Psst! Have you already seen this amazing initiative on Early Modern Female Book Ownership? It features very short blog posts on books owned by women between 1500 and 1750. These books are important as they give us information on what books women owned and read, on women’s handwriting and signatures, and on how women presented themselves textually. The blog serves as a record of such books, especially since some of them are sold to private owners and may not be accessible to academics otherwise. The field of book ownership by women and women and book history more generally is a flourishing one, and this website aims to contribute to it in a small way.
Last week a wrote a small contribution on the female ownership notations in copy of one of my favorite eighteenth-century poetry collections, the Gedichten (poems) of miss Sara Maria van der Wilp. You can find the post here.
The recently published issue of Quærendo includes my article on the visual representation strategies of eighteenth-century Dutch female poets, entitled ‘Visualising Female Authorship. Author Portraits and the Representation of Female Literary Authority in the Eighteenth Century Dutch Republic’.
Memory and Identity in the Learned World
Community Formation in the Early Modern World of Science and Learning
On November 7-9, 2019, there will be a conference at Utrecht University on memory and identity in the early modern learned world. This conference aims at bringing together historians of knowledge, art historians, heritage scholars, philosophers of identity, museum curators, sociologists, literary and cultural historians, etc., who are studying cults of memory and community formation in the early modern world of science and learning. The central question for this conference is how scholars, scientists, and learned men and women formed a community by remembering and identification.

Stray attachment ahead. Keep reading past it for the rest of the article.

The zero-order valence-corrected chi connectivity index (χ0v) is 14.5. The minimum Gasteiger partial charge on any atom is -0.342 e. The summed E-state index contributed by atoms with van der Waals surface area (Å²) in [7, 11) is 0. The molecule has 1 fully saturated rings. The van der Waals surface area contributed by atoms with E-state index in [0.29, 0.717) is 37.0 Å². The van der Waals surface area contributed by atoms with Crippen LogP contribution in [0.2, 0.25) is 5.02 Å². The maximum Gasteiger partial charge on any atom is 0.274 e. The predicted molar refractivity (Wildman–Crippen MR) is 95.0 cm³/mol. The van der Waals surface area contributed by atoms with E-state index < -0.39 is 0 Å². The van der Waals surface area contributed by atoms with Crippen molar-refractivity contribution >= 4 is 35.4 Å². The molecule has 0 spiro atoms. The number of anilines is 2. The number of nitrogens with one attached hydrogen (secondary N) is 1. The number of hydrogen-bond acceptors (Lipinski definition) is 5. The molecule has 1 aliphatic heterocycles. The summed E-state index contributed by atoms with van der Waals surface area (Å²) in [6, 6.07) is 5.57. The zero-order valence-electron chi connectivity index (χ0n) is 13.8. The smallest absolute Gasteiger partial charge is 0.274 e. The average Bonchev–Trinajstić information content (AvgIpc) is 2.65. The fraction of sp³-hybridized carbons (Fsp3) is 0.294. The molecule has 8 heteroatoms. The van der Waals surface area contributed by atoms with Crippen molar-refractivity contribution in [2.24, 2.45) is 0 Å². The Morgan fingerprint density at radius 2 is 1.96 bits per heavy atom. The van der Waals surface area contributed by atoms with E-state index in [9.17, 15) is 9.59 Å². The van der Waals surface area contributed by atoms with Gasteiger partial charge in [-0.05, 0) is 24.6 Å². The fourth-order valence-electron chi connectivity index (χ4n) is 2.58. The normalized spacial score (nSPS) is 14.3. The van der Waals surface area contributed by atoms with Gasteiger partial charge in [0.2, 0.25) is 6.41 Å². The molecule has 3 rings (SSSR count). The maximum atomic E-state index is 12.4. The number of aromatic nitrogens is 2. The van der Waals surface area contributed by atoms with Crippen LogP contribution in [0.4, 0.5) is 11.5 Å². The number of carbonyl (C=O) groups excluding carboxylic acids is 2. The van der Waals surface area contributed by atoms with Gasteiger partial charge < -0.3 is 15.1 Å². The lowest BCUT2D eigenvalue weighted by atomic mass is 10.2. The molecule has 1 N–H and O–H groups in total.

I will contribute with the paper: “Female Faces and Learned Likenesses. Visualising Female Intellectual Authority in the Republic of Letters: the Cases of Anna Maria van Schurman, Margaret Cavendish and Maria Sibylla Merian.” You can find the full program here.
Op zaterdag 26 oktober vindt in het Rijksmuseum Amsterdam de Nacht van de Geschiedenis plaats. Dit jaar is het centrale thema “Zij/Hij” en wordt stilgestaan bij de vraag hoe genderverschillen historisch gevormd zijn. In mijn bijdrage neem ik jullie graag mee naar een bijzonder object dat te zien is in de vaste opstelling: de Roemer die Anna Roemer Visscher in 1619 schonk aan haar jonge vriend Constantijn Huygens.
Het hele programma is hier te vinden.
Deze week verscheen het splinternieuwe Jaarboek 18e Eeuw. Naast een uitdagend themadossier rond het 300-jarig jubileum van Robinson Crusoe ook dit jaar weer enkele losse bijdragen. Hieronder ook een artikel van mijn hand over de opmerkelijke relatie die de achttiende-eeuwse veelschrijfster Elizabeth (Betje) Wolff had met haar portretten. Hoe komt het eigenlijk dat we maar zo weinig auteursportretten hebben van misschien wel de meest canonieke schrijvende vrouw uit de Nederlandse achttiende eeuw?
Het Jaarboek is te verkrijgen bij uitgeverij Verloren. Mijn bijdrage is ook hier te vinden.
In het recent verschenen Jaarboek De Zeventiende Eeuw (2019) een korte bijdrage van mijn hand over de ambities van mijn NWO Rubicon-project Female Faces, Intellectual Identities. Author Portraits and the Construction of Female Intellectual Authority in the Early Modern Dutch Republic, 1650-1800. Benieuwd? Lees mijn artikel ‘Een vrouwelijk gezicht voor geleerdheid’ hier.
The latest edition of the open access journal Early Modern Low Countries (EMLC) includes an article by Beatrijs Vanacker and myself on the textual and visual representations of eighteenth-century women translators in the Dutch republic. You can find the article here.
Portrait of Margaratha Cambon-van Der Werken (1790).